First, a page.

The Soapbox Papers

The Soapbox Papers is my two-cents worth.

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Location: Beloit, Wisconsin, United States

I am a cross between Tinkerbell and Calamity Jane.

Friday, October 29, 2004


I didn't say
I was easy to love.
You didn't say
you wanted a paint-by-numbers kit

and all in all
it was zip to zip,
zero to sixty in four seconds flat

the flashing lights
the ticket
the fine we paid

Now I'm back on the highway again
only a bit more paranoid
but glad to be in motion again

one eye on the traffic ahead,
one eye on the rear view mirror

hoping there is still enough gas
to make it home
over the bridge.

Copyright ©1996 Smokey Combs
The Soapbox Papers

Monday, October 25, 2004

Time Out for Other Stuff

It's been a while since I've actually had something I felt worth sharing. No -- wait, that's not right. I have had plenty to say, but there is this editor in my head that insists that whatever I write is as precise as I can make it, so my reader(s) will know exactly what I mean.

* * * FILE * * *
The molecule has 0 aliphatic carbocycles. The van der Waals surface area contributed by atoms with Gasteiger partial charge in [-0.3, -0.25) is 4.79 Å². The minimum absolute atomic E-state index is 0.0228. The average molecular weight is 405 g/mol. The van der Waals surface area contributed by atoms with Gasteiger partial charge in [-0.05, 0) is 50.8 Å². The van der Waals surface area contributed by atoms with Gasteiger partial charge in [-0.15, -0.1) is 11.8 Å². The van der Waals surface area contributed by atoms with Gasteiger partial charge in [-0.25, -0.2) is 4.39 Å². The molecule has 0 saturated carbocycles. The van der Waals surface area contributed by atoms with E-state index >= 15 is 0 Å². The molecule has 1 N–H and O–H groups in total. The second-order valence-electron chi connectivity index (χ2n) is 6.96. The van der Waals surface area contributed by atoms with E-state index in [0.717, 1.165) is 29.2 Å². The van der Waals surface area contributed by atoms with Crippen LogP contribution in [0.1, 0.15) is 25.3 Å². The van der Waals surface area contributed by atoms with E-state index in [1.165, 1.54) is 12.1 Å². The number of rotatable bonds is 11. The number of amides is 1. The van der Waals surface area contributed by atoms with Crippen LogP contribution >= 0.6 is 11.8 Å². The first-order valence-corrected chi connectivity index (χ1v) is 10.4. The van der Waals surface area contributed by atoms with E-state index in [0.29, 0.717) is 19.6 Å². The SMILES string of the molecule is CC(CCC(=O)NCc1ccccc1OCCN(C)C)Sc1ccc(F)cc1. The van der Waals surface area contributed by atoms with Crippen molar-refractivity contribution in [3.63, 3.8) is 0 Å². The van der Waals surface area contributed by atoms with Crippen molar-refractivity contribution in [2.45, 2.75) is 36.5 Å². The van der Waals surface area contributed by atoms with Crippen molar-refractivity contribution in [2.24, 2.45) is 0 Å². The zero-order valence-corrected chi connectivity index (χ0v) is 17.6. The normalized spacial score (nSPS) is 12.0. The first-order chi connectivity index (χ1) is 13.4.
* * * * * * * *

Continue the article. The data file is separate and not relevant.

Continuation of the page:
I have been sitting on two personal pieces of correspondence for 'way too long, for just the same reason. It's as if a person born and raised in -- say, France -- visited a second year French class in its classroom. He would find it impossible to get across the exact thing he is trying to say. Both he and the class would be frustrated. Basics are okay -- but there are idiosyncrasies in language that hinder such precision. I have a friend who is learning ASL - American Sign Language - in a college setting. She had already mastered much on her own, but was surprised to find that there are shortcuts (I suppose in heard language they would be called acronyms or shortcuts, abbreviations) and slang.) Well, I say, why not -- every other language has those. But not knowing them as a born speaker of the tongue, they complicate that one who wants to communicate efficiently. I must admit, though, that sometimes the stumbling through can be fun. A woman who has never heard in her life moved into my building after Punta Gorda lost its fight with Hurricane Charlie. She is a bit older than I, yet somehow we managed to form a friendship. I don't sign, and it took some doing to understand her speech -- but we manage to communicate (sometimes it is hilarious - like watching a game of charades - to see us together!) I have a car, and my friend can no longer drive, so we shop together and go about the business of living, sharing a lot of it with much laughter and some frustration. We resort to pen and paper a lot, but I would rather save that as a last resort. I -- the recluse, the one who does not leave her tiny apartment from about 5 PM Friday to about !:00 Monday every week -- actually look forward to these forays into the world with my friend.